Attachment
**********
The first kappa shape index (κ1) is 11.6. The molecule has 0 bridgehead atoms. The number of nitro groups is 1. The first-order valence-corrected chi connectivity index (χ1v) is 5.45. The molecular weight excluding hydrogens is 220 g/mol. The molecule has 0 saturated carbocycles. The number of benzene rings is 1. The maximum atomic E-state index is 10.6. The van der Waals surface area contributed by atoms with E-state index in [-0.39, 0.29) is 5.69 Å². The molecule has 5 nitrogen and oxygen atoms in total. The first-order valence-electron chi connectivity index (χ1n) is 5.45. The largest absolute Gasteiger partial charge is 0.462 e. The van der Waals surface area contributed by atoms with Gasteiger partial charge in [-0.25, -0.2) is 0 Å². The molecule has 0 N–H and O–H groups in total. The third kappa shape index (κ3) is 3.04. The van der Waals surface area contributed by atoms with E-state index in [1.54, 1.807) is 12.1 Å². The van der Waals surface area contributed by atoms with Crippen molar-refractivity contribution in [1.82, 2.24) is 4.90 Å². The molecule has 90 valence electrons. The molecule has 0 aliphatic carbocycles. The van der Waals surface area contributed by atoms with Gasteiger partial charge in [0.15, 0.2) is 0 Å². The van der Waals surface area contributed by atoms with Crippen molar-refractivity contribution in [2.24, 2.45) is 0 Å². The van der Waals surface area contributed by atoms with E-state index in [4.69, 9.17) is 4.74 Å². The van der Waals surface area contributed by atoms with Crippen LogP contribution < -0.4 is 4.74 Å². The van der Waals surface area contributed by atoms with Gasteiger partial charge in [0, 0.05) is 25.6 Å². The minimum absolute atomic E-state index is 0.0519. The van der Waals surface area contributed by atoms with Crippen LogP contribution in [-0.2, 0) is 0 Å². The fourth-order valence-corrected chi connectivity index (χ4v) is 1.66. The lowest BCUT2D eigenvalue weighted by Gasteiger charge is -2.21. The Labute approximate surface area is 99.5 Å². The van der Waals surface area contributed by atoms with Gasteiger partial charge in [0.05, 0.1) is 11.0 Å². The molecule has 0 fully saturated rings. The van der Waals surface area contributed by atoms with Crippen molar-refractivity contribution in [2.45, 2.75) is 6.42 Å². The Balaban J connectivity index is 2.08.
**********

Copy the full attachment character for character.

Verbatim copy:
The first kappa shape index (κ1) is 11.6. The molecule has 0 bridgehead atoms. The number of nitro groups is 1. The first-order valence-corrected chi connectivity index (χ1v) is 5.45. The molecular weight excluding hydrogens is 220 g/mol. The molecule has 0 saturated carbocycles. The number of benzene rings is 1. The maximum atomic E-state index is 10.6. The van der Waals surface area contributed by atoms with E-state index in [-0.39, 0.29) is 5.69 Å². The molecule has 5 nitrogen and oxygen atoms in total. The first-order valence-electron chi connectivity index (χ1n) is 5.45. The largest absolute Gasteiger partial charge is 0.462 e. The van der Waals surface area contributed by atoms with Gasteiger partial charge in [-0.25, -0.2) is 0 Å². The molecule has 0 N–H and O–H groups in total. The third kappa shape index (κ3) is 3.04. The van der Waals surface area contributed by atoms with E-state index in [1.54, 1.807) is 12.1 Å². The van der Waals surface area contributed by atoms with Crippen molar-refractivity contribution in [1.82, 2.24) is 4.90 Å². The molecule has 90 valence electrons. The molecule has 0 aliphatic carbocycles. The van der Waals surface area contributed by atoms with Gasteiger partial charge in [0.15, 0.2) is 0 Å². The van der Waals surface area contributed by atoms with Crippen molar-refractivity contribution in [2.24, 2.45) is 0 Å². The van der Waals surface area contributed by atoms with E-state index in [4.69, 9.17) is 4.74 Å². The van der Waals surface area contributed by atoms with Crippen LogP contribution < -0.4 is 4.74 Å². The van der Waals surface area contributed by atoms with Gasteiger partial charge in [0, 0.05) is 25.6 Å². The minimum absolute atomic E-state index is 0.0519. The van der Waals surface area contributed by atoms with Crippen LogP contribution in [-0.2, 0) is 0 Å². The fourth-order valence-corrected chi connectivity index (χ4v) is 1.66. The lowest BCUT2D eigenvalue weighted by Gasteiger charge is -2.21. The Labute approximate surface area is 99.5 Å². The van der Waals surface area contributed by atoms with Gasteiger partial charge in [0.05, 0.1) is 11.0 Å². The molecule has 0 fully saturated rings. The van der Waals surface area contributed by atoms with Crippen molar-refractivity contribution in [2.45, 2.75) is 6.42 Å². The Balaban J connectivity index is 2.08.